Looking back at the evolution of Urdu over a span of eight centuries, popular poet Gulzar on Friday emphasised on the need to revive the script of the language.
The award-winning lyricist, who was speaking at the inaugural session of Jashn-e-Rekhta, said that even though the language “has evolved continuously, it is the Urdu script that needs to be saved”.
“You don’t find 18th or 19th century Urdu anymore, but what we are speaking today, Hindustani, is actually Urdu. It has evolved with time, by absorbing words from other languages. Even in Pakistan, Urdu is influenced by Pashto, Sindhi and Punjabi.
“While Urdu is expanding its reach, I feel the Urdu script is shrinking and losing its place. And we need to support and preserve it now,” he said.
Talking about his love for Urdu, Gulzar noted that it was the only language that was capable of “turning strangers into friends”.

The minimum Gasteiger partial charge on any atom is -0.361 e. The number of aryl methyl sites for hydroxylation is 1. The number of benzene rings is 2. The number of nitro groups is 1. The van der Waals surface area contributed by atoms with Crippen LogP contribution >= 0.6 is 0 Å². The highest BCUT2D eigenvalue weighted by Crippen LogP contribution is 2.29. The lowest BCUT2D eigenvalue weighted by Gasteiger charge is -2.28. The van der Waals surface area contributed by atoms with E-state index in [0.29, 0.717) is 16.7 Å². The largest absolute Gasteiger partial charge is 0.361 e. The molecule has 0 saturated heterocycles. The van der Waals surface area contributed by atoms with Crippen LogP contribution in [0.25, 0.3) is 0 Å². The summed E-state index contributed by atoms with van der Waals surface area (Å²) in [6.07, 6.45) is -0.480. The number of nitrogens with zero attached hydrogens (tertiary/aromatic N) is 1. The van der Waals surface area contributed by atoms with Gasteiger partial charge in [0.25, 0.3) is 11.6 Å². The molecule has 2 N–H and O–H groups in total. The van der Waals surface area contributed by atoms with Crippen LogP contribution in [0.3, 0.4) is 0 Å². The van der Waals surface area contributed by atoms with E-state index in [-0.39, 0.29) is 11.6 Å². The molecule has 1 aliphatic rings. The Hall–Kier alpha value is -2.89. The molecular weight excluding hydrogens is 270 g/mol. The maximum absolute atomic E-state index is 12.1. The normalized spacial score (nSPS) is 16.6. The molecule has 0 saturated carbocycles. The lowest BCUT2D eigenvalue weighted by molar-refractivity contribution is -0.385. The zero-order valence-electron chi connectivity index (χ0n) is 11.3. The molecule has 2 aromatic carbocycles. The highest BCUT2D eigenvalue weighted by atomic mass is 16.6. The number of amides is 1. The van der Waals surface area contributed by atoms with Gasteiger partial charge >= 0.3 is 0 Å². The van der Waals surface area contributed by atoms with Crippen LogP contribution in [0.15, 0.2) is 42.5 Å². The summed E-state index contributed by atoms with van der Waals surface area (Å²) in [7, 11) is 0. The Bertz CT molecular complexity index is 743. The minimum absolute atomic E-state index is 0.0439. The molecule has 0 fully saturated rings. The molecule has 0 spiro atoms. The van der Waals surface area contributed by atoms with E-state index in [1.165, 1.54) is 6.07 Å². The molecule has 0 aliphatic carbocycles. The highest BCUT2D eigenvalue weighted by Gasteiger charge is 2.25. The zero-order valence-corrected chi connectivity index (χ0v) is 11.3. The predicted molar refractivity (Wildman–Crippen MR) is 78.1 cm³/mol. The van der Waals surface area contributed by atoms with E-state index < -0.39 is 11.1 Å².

“If a girl says two words in Urdu, you wish you could marry her,” he quipped.
The three-day festival celebrating Urdu, that opened at Indira Gandhi National Centre for the Arts here, also saw the launch of ‘Aamozish’ by the organisers, who said that the initiative would help people read and write Urdu.
The inaugural evening was also attended by sarod maestro Ustad Amjad Ali Khan, who said that Urdu was “not restricted to a particular religion”.
“Urdu is not restricted to a religion. It is Hindustan’s language. And I pray to God that the entire world should feel its beauty, its romance, and may it flourish more and more,” Khan said.
The session was followed by a sarod recital by Khan’s sons Amaan and Ayaan.
Over the course of three days, the festival which focuses on Urdu poetry and seeks to expand its reach, will see eminent writers, poets, and jurists like Javed Siddiqi, T S Thakur, Irfan Habib, Prasoon Joshi, Annu Kapoor among others, talking on the use of the language in different walks of life.